Prosecution releases activists arrested on January 25

Activists Khaled al-Sayed, Mohamed al-Sayes, Nagy Kamal and Abdallah Mohamed were released Tuesday night, their families reported.

The four activists were arrested on the third anniversary of the 25 January uprising revolution while taking part in demonstrations in downtown Cairo.

Sayed was a member of the Youth of the Revolution Coalition which was a main organizing front for the revolution during its first 18 days.

The prosecution also issued release orders on Tuesday for 19 other detainees who were arrested in Cairo’s Abdeen neighborhood on January 25.

The Ministry of Interior started a crackdown on protests after the removal of former President Mohamed Morsi in July. According to the ministry, over 1000 were arrested on the anniversary of the revolution alone.

Many remain in prolonged detention under investigation without trial. Prominent activist Alaa Abd El Fattah is approaching 100 days in prison without trial with charges of calling for an unauthorized protest.

During his incarceration, Sayed released a letter detailing the torture that detainees are being subjected to, including electrocution and sexual abuse.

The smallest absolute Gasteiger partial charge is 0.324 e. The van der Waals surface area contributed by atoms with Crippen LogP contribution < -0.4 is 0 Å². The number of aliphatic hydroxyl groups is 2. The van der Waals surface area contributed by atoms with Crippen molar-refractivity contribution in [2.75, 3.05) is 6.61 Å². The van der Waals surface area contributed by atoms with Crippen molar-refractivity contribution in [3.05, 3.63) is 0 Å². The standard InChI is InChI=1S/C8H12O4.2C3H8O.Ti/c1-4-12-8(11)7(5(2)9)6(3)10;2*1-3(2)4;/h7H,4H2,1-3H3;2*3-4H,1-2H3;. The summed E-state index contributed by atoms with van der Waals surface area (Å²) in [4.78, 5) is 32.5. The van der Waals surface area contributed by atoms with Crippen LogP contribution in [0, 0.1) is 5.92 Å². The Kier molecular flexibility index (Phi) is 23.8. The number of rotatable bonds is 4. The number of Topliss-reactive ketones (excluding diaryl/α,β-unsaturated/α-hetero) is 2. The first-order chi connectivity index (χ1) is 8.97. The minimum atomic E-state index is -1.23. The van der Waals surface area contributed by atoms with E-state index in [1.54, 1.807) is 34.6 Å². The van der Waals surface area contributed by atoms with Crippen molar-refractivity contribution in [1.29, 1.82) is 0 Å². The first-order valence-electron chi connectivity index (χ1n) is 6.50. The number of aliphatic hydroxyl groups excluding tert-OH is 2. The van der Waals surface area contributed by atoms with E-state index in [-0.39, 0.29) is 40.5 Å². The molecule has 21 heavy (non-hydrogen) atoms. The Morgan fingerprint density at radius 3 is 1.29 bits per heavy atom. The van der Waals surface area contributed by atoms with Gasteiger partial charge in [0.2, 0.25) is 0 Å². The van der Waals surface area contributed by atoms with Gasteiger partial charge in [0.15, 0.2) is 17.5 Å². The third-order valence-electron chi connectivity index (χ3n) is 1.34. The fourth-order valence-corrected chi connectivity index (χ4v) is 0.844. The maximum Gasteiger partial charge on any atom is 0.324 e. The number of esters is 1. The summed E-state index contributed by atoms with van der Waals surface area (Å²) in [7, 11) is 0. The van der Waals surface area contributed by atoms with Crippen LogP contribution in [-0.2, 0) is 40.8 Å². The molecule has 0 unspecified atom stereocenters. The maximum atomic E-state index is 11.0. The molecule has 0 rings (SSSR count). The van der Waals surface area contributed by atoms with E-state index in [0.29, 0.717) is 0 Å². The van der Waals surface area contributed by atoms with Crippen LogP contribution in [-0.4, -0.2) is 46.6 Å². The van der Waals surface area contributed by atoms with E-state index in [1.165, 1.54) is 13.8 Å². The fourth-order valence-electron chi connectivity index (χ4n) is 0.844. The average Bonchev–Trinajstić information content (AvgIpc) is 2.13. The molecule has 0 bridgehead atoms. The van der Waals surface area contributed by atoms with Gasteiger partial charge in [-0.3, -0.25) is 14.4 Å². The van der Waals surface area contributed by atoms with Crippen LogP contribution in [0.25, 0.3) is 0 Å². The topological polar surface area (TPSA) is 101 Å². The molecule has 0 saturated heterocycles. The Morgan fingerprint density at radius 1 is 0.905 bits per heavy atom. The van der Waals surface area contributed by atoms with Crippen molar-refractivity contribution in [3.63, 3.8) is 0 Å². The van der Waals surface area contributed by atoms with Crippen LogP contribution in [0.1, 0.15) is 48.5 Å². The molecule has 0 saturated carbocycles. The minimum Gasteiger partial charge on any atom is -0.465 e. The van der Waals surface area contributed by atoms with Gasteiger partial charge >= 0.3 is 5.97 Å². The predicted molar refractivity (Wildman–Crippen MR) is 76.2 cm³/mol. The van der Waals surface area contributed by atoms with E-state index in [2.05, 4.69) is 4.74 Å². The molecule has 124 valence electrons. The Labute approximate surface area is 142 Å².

Activists and lawyers are also reporting stalling and delays in the release of detainees after they receive acquittals or release orders.

A group of minors arrested in Maadi on January 25 were acquitted on Sunday. Their lawyers however report that the police refused to release them and referred them back to National Security for interrogation. They were finally released on Tuesday.

Freedom for the Brave, a campaign working on the release of detainees, posted on its Facebook page on Tuesday that the release of the prominent figures is not sufficient and that it would continue to work for the release of all detainees, known and unknown.


You have a right to access accurate information, be stimulated by innovative and nuanced reporting, and be moved by compelling storytelling.

Subscribe now to become part of the growing community of members who help us maintain our editorial independence.
Know more

Join us

Your support is the only way to ensure independent,
progressive journalism